In the advanced search option, you’ll see the forms to select your “Concern” and “Type of Therapy”. You can use the “Concern” menu to hunt for words matching the personal issues you have already identified. You may find new concerns to add to your list, or maybe one that seems to be at the root of them all. But don’t lose your original list. Your problems are best stated in your own language and you’ll want to stick with that language when speaking about yourself. There is no carbon copy version of your issues. You are un-pigeonhole-able.

But What Do We Really Do in Therapy?

The Type of Therapy menu item is the real tricky part. It is supposed to help show the actual stuff, called “treatment”, that will take place while you sit with your chosen therapist. Talk about jargon! Here you will discover the motherlode!

There is no real way to categorize these treatment orientations without minimizing their potential usefulness or misconstruing their reach. Like herding stray kittens into different cages at the pet store, the founders of each therapeutic approach would scratch and bite me for daring to typecast their work. But cage them we must, if only temporarily, so that we can refine our options.

The categories listed at the bottom of this page may help somewhat in choosing a treatment approach that fits your personal interests and goals. I’ve offered my own fuzzy interpretation on the expected length of each type of therapy: short, medium, or long term. Although so much depends upon the nature of your goals, we can generalize that some treatment modalities are oriented toward meeting immediate outcomes (six to 10 weekly sessions), some toward addressing more prolonged, long-standing issues (12 to 20 weekly sessions), and some toward allowing for deeper more characterological changes (sessions may occur over a period of years).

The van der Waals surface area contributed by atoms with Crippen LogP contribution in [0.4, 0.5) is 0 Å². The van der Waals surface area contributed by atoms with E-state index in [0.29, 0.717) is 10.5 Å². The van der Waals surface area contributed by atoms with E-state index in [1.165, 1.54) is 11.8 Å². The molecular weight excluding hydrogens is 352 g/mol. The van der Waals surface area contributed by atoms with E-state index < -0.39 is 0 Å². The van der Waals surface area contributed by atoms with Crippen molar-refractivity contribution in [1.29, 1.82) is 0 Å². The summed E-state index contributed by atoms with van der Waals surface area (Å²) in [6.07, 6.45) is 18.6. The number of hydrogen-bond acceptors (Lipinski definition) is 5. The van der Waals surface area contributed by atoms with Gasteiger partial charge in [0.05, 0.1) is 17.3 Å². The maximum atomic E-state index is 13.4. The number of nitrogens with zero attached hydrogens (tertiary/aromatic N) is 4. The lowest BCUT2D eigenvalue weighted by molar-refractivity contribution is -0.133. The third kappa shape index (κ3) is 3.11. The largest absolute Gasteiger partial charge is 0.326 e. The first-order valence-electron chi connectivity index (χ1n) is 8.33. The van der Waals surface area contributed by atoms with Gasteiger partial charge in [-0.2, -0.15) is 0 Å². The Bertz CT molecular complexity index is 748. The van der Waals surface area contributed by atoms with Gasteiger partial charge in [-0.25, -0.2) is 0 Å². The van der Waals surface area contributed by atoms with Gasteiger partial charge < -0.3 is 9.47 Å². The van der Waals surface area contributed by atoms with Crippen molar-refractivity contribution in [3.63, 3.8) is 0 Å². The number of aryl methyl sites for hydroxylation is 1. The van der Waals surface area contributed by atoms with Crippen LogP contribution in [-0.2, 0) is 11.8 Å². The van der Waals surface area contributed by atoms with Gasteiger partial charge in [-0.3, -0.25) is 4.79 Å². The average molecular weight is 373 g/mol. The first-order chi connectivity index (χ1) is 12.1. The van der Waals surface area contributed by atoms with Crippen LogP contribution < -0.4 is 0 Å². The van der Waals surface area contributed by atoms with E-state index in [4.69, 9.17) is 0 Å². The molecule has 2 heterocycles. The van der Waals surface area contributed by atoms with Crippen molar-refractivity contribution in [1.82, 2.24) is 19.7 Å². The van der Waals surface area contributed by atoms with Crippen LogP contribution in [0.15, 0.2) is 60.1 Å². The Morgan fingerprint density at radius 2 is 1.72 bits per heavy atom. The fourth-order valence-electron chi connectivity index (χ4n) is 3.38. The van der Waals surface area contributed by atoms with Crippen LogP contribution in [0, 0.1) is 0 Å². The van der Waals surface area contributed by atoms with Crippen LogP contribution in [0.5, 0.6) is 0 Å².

Setting the correct expectations for your work should be one of the first topics addressed when consulting with your potential therapist. Though goals may change over time, it’s your therapist’s responsibility to give you realistic assessments about the expected length of therapy.

There will be as many interpretations of treatment practices as there are practitioners so please take my grouping below with a grain of salt. The only intention here is to give some broad outlines to your decision making process. If in doubt, throw all this aside, trust your gut, and pick the therapist that looks most like your favorite grade school teacher. That’s pretty much what we all do in the end anyway.

The following therapies are listed in alphabetical order so as not to show preference.

Express Yourself (short to medium term): You may already know and hunger for the kind of emotional release that comes through a specific expressive art form. You only need to sit down and schedule time for it. Or perhaps you are looking for a new container for what lies within.

  • Art Therapy
  • Authentic Movement
  • Bibliotherapy
  • Dance/Movement Therapy
  • Drama Therapy
  • Eco Therapy / Nature Therapy
  • Journal Therapy
  • Music Therapy
  • Poetry Therapy
  • Psychodrama
  • Wilderness Therapy
  • Yoga Therapy

Control Your Behaviors (short term): We’ve come a long way since Pavlov’s dog. Many current treatments to change behaviors include spiritual components (ie. mindfulness) which respect that you are more than a biological network of stimuli and response.

  • ACT – Acceptance and Commitment Therapy
  • Anger Management
  • Autogenic Training
  • Cognitive Behavioral Therapy
  • Conflict Resolution Therapy
  • Contemplative Psychotherapy
  • Core Process Psychotherapy
  • Dialectical Behavior Therapy
  • Hypnotherapy
  • Mindfulness Based Stress Reduction
  • Neuro Linguistic Programming